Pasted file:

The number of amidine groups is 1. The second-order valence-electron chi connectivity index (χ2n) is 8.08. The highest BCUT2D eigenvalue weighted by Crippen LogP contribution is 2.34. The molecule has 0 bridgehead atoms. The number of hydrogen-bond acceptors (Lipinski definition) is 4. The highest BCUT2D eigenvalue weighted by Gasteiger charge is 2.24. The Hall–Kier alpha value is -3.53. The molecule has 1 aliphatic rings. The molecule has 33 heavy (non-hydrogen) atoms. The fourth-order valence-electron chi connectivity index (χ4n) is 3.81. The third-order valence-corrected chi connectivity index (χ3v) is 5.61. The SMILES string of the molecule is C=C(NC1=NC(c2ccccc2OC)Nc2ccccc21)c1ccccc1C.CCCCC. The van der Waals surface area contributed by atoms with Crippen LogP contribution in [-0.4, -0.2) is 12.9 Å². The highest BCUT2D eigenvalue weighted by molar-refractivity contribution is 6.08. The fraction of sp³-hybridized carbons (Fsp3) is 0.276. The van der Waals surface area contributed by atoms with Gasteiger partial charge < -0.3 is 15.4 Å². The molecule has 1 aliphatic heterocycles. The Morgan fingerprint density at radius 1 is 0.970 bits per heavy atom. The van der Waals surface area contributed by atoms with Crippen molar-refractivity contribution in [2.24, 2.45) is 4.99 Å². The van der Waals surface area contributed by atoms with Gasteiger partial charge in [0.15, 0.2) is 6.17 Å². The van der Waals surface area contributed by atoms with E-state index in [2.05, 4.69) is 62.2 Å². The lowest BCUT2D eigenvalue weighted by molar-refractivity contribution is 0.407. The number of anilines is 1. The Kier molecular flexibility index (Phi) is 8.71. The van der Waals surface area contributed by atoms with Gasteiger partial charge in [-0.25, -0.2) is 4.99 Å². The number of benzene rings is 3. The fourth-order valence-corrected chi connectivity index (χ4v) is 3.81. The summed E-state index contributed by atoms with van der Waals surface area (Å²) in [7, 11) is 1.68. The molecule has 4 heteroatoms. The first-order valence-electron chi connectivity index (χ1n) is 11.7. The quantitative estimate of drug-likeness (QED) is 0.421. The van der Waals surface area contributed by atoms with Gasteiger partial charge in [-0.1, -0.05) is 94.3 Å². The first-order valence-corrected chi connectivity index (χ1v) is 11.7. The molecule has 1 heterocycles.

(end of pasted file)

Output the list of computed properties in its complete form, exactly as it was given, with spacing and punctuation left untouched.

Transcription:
The number of amidine groups is 1. The second-order valence-electron chi connectivity index (χ2n) is 8.08. The highest BCUT2D eigenvalue weighted by Crippen LogP contribution is 2.34. The molecule has 0 bridgehead atoms. The number of hydrogen-bond acceptors (Lipinski definition) is 4. The highest BCUT2D eigenvalue weighted by Gasteiger charge is 2.24. The Hall–Kier alpha value is -3.53. The molecule has 1 aliphatic rings. The molecule has 33 heavy (non-hydrogen) atoms. The fourth-order valence-electron chi connectivity index (χ4n) is 3.81. The third-order valence-corrected chi connectivity index (χ3v) is 5.61. The SMILES string of the molecule is C=C(NC1=NC(c2ccccc2OC)Nc2ccccc21)c1ccccc1C.CCCCC. The van der Waals surface area contributed by atoms with Crippen LogP contribution in [-0.4, -0.2) is 12.9 Å². The highest BCUT2D eigenvalue weighted by molar-refractivity contribution is 6.08. The fraction of sp³-hybridized carbons (Fsp3) is 0.276. The van der Waals surface area contributed by atoms with Gasteiger partial charge < -0.3 is 15.4 Å². The molecule has 1 aliphatic heterocycles. The Morgan fingerprint density at radius 1 is 0.970 bits per heavy atom. The van der Waals surface area contributed by atoms with Crippen molar-refractivity contribution in [2.24, 2.45) is 4.99 Å². The van der Waals surface area contributed by atoms with Gasteiger partial charge in [0.15, 0.2) is 6.17 Å². The van der Waals surface area contributed by atoms with E-state index in [2.05, 4.69) is 62.2 Å². The lowest BCUT2D eigenvalue weighted by molar-refractivity contribution is 0.407. The number of anilines is 1. The Kier molecular flexibility index (Phi) is 8.71. The van der Waals surface area contributed by atoms with Gasteiger partial charge in [-0.25, -0.2) is 4.99 Å². The number of benzene rings is 3. The fourth-order valence-corrected chi connectivity index (χ4v) is 3.81. The summed E-state index contributed by atoms with van der Waals surface area (Å²) in [7, 11) is 1.68. The molecule has 4 heteroatoms. The first-order valence-electron chi connectivity index (χ1n) is 11.7. The quantitative estimate of drug-likeness (QED) is 0.421. The van der Waals surface area contributed by atoms with Gasteiger partial charge in [-0.1, -0.05) is 94.3 Å². The first-order valence-corrected chi connectivity index (χ1v) is 11.7. The molecule has 1 heterocycles.